When we watch or participate in something beautiful and artistic, we leave changed. The Austrian journalist, Ernst Fischer, said, “I don’t want life to imitate art, I want life to be art.”

shrek musical in parade

Each of us, whether we are self-declared artists or not, can produce something beautiful. We should look for the art around us. And it doesn’t have to cost a penny. Sometimes we fail to see the beautiful art in our everyday lives, yet each of us has the power to create something beautiful. We don’t need to be called an “artist.” In its own special way, art can empower and transform our lives, and in turn, make us strong! 

What art do you see in your everyday life?

cast of shrek

Come see a rowdy cast of “freaks,” a big ugly ogre, a talking donkey and beautiful princess in Cottonwood Heights Arts Council’s production of Shrek, The Musical

July 25, 27, 30, 31, Aug 1, 3 | 7:30 PM | Butler Middle School | 7530 S. 2700 E. | Cottonwood Heights, UT 84121

-Kimberly Pedersen

Kimberly Pedersen is the Arts Production Manager for Cottonwood Heights. She has been involved in art for over 14 years in various community organizations. She is a passionate and avid supporter of community arts. In addition to art, the greatest joy in her life is her husband and 6 children.


meet vicki bourns

October 20, 2015

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Our very own Vicki Bourns was recently named a Utah Cultural Alliance "Pillar of the Community." Other recipients of this award were Senator Jim Dabakis and Repertory Dance Theatre. Congratulations, all!

We thought this would be a good time for you to get to know Vicki.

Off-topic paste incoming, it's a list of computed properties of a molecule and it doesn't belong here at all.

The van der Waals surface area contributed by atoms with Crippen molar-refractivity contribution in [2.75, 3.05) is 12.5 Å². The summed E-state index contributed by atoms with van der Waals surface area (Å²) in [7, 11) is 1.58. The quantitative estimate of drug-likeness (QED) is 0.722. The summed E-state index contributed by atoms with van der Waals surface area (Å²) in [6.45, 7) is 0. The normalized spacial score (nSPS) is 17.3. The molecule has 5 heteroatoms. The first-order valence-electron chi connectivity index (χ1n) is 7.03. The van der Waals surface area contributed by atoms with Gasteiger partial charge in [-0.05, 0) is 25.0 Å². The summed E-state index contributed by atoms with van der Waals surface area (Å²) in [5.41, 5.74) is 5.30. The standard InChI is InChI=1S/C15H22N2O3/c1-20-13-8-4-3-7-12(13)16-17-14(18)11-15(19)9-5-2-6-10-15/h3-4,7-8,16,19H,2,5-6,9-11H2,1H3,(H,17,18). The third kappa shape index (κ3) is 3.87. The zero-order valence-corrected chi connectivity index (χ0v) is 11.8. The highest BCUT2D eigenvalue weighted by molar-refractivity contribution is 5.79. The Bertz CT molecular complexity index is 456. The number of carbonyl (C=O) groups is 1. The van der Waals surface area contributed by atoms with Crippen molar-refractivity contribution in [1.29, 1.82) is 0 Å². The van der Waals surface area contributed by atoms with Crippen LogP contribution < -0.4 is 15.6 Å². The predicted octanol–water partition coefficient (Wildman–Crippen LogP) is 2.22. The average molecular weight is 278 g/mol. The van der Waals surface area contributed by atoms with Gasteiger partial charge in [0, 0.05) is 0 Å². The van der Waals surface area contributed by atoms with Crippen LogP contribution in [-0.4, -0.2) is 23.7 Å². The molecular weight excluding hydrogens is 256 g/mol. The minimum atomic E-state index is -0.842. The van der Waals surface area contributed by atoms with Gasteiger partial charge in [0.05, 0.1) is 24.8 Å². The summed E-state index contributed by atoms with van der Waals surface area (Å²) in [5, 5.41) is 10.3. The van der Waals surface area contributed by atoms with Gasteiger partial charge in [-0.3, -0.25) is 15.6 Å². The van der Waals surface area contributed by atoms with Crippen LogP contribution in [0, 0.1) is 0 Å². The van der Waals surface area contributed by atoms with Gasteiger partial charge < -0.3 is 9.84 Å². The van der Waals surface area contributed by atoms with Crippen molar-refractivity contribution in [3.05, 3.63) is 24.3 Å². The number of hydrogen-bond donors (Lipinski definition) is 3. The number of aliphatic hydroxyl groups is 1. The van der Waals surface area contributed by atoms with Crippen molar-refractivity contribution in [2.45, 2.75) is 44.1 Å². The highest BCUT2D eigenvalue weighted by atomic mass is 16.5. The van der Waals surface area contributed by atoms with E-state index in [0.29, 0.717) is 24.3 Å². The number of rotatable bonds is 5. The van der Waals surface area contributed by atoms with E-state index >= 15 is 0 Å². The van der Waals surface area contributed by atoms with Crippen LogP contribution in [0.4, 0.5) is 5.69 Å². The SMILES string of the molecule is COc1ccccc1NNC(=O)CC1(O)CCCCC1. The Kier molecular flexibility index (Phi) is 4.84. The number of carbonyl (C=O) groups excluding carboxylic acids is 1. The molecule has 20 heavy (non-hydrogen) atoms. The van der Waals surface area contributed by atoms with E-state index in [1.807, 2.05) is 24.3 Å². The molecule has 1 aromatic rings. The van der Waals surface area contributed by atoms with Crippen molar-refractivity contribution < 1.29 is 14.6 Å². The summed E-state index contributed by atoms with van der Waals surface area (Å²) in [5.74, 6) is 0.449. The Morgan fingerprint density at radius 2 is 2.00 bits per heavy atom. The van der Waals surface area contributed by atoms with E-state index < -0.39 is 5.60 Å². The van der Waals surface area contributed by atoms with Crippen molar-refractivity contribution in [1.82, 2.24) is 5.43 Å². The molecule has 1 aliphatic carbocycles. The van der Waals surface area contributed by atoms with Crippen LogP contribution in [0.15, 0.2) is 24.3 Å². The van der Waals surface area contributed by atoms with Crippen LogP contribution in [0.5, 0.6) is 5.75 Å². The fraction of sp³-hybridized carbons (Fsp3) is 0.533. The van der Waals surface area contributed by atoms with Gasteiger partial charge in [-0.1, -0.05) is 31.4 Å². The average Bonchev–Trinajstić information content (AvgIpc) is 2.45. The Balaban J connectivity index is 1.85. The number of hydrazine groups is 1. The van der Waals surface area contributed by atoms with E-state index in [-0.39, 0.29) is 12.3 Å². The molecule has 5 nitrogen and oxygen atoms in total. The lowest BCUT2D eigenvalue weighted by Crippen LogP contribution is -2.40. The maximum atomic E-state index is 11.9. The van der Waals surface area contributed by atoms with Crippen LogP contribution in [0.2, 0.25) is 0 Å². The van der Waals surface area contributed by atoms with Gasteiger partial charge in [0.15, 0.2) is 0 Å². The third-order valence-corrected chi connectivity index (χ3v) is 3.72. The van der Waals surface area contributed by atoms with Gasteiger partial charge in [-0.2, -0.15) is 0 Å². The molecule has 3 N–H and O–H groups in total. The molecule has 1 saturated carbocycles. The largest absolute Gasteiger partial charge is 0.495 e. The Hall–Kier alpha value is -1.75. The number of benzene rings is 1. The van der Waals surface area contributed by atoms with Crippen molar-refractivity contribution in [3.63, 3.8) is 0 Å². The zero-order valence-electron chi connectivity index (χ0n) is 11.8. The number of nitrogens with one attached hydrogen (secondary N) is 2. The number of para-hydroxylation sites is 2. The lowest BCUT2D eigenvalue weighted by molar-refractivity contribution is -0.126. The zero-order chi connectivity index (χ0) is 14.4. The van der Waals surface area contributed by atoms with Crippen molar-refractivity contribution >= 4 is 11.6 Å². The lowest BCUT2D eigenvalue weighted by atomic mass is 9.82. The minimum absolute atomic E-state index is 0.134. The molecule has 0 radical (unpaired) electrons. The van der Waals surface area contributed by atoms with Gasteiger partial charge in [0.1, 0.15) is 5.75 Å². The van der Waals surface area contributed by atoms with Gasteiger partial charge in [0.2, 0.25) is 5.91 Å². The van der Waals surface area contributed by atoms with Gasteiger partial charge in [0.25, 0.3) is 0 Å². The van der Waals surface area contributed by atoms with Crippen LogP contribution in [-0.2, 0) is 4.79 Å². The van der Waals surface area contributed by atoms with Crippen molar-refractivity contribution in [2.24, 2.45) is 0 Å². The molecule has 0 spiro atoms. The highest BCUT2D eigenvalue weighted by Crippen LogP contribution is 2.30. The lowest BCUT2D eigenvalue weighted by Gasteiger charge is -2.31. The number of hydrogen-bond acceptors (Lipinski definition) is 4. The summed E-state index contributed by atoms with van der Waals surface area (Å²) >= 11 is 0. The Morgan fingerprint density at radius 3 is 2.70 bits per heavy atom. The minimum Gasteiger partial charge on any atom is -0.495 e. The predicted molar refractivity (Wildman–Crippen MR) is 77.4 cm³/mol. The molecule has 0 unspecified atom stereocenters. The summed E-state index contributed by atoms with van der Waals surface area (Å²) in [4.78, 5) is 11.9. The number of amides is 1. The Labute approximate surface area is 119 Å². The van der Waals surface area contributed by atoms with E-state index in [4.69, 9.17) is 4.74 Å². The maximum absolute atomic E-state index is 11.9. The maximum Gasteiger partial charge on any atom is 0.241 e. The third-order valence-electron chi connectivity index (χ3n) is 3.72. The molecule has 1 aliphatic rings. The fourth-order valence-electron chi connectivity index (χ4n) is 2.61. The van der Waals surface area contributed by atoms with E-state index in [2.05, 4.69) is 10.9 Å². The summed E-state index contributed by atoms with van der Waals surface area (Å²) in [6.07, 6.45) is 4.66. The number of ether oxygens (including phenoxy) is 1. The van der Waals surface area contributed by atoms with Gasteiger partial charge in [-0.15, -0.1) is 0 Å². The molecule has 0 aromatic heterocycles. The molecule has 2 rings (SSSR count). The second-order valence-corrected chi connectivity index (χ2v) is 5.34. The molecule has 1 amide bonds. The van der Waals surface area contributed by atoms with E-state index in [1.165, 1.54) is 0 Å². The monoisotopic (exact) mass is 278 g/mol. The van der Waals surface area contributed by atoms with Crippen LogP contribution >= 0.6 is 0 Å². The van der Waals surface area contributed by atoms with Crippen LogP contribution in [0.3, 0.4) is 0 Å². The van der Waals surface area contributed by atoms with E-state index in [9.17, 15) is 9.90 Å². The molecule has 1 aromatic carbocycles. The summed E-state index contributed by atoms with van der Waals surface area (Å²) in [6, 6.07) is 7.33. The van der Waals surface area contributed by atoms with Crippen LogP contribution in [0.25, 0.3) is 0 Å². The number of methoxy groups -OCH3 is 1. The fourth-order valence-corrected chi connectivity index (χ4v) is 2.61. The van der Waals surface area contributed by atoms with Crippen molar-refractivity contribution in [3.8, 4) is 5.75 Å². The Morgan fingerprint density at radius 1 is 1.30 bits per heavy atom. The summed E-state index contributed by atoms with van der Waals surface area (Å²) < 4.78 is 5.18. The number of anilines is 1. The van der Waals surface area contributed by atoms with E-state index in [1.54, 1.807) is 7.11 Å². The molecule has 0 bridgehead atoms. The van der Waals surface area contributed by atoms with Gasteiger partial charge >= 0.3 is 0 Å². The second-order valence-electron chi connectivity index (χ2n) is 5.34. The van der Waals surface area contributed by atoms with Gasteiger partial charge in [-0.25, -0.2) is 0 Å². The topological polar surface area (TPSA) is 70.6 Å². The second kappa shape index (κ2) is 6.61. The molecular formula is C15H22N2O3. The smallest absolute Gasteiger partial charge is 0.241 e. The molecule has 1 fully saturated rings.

How did Vicki get started?  

Victoria’s varied experience in the arts began when she was young. She recounts, “It all started with my Aunt taking my sibs and me to the Detroit Symphony Orchestra’s children concerts when I was in grade school. I loved those concerts. As we got older, she would play operas for us and we had competitions to see who could identify the composer first. To this day if someone says, “Hansel and Gretel,” I’m likely to yell – Engelbert Humperdinck! In high school, I continued exploring music theory, art history, dance and applied visual arts.” After receiving her BFA in Dance from the University of Utah, she earned an MFA in Arts Administration. 

What about her career?

Vicki has been involved in art activities and organizations for over 30 years. As a founding member of Dance Theater Coalition, she produced, directed, choreographed and performed in numerous original dance and theatre works. She even studied electronic music composition from Vladimir Ussachevsky, a pioneer of this unique art form.